Getting the numbers right at Habtoor City is the immediate challenge. Al-Habtoor conceded that the project had lost money during the dispute with Marriott, when business relations became strained. However, he said that Habtoor continues to partner with Marriott in other hotels in Dubai and in Europe, and insisted that the cost of the dispute had been provided for in Habtoor financial accounts, and could be made up imminently.


“We’re expecting to double business over the next few months with Hilton and under our own management infrastructure,” he said.
He sees La Perle as a big draw in Al Habtoor City. The Cirque du Soleil-style extravaganza, in a 1,300-seat theater in the heart of the development, is an allegory for the story of Dubai’s transformation from pearl village to global tourist hub, and Habtoor says it is adding synergy to the hotel, restaurants and bars of the City.
“It averages 600 people per show and 10 shows per week. From Tuesday to Saturday, we estimate 65 percent of the people in the bars and restaurants in the City have been to see La Perle. It was all a big investment in Al Habtoor City, but taken all together it is a good investment.
“Tourists come to Dubai, stay in Al Habtoor City hotels, go to La Perle and eat in the restaurants in the complex. We will be launching a big marketing campaign across the GCC to attract Saudis and Kuwaitis to the show,” he said.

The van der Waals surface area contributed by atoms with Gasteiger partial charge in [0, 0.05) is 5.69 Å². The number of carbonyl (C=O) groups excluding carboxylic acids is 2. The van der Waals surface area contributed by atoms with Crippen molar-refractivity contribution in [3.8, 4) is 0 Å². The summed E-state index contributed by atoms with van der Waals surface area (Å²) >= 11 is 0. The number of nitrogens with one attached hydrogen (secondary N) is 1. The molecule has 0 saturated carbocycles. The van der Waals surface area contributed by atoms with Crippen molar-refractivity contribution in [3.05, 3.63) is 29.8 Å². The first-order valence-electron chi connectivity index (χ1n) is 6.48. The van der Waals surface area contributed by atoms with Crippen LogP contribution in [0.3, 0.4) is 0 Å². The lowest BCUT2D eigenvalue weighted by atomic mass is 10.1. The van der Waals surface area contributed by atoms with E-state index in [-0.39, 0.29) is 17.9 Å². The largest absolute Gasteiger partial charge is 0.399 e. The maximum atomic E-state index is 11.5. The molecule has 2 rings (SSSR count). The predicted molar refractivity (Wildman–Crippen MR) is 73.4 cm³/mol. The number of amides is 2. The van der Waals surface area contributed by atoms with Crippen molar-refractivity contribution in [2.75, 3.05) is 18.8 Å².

The Dubai hotel industry needs a boost. Figures for tourism released recently showed a flat performance for the first half of 2018, as new hotels and other types of accommodation add rooms to an already well-served market.
With new accommodation increasing the size of the market, Habtoor said that it was “logical” that revenue per available room (revpar, the key hotel metric) has slowed. But he insisted that occupancy — outside Habtoor City — had risen in the past year.
The Al Habtoor Group is not just a hotel and hospitality company, and its interests in the car business, education and real estate make it a barometer for the wider economy of the emirate. Some analysts recently have asked whether the Dubai economy needs a further round of government stimulus if it is to match the high growth rates of the past, especially with the build-up to Expo 2020 well underway.
“On the broader economy, there is no chaos or crisis, but neither is there much growth. At least there is stability. Maybe we were spoiled in the past because of the very high rates of growth Dubai experienced,” Al-Habtoor said.
“Maybe now it is time to kickstart the economic cycle again. We are expecting more growth by the final quarter, with more projects and government initiatives,” he said, pointing out that there were financial resources currently locked up in government funds that could be injected into the economy.
The motor retail and leasing business has been problematic, he conceded, with big drops in some sectors. Al Habtoor Group has the dealerships for luxury brands such as Bentley, McLaren and Bugatti, which are to some degree resilient to economic cycles, but it also has mass-market brands such as Mitsubishi and Chery, which are more dependent on fleet purchases, reflecting underlying trends in real estate, contracting and construction.
“There has been a big drop in the car business in general in the UAE. It is not just a fall-off in individual buyers, not just Mohammed, Ahmed, John and George who have stopped buying a new car, but also the big fleet contractors. A lot of that business depends on the general state of the economy, and we expect that to pick up later this year,” he said.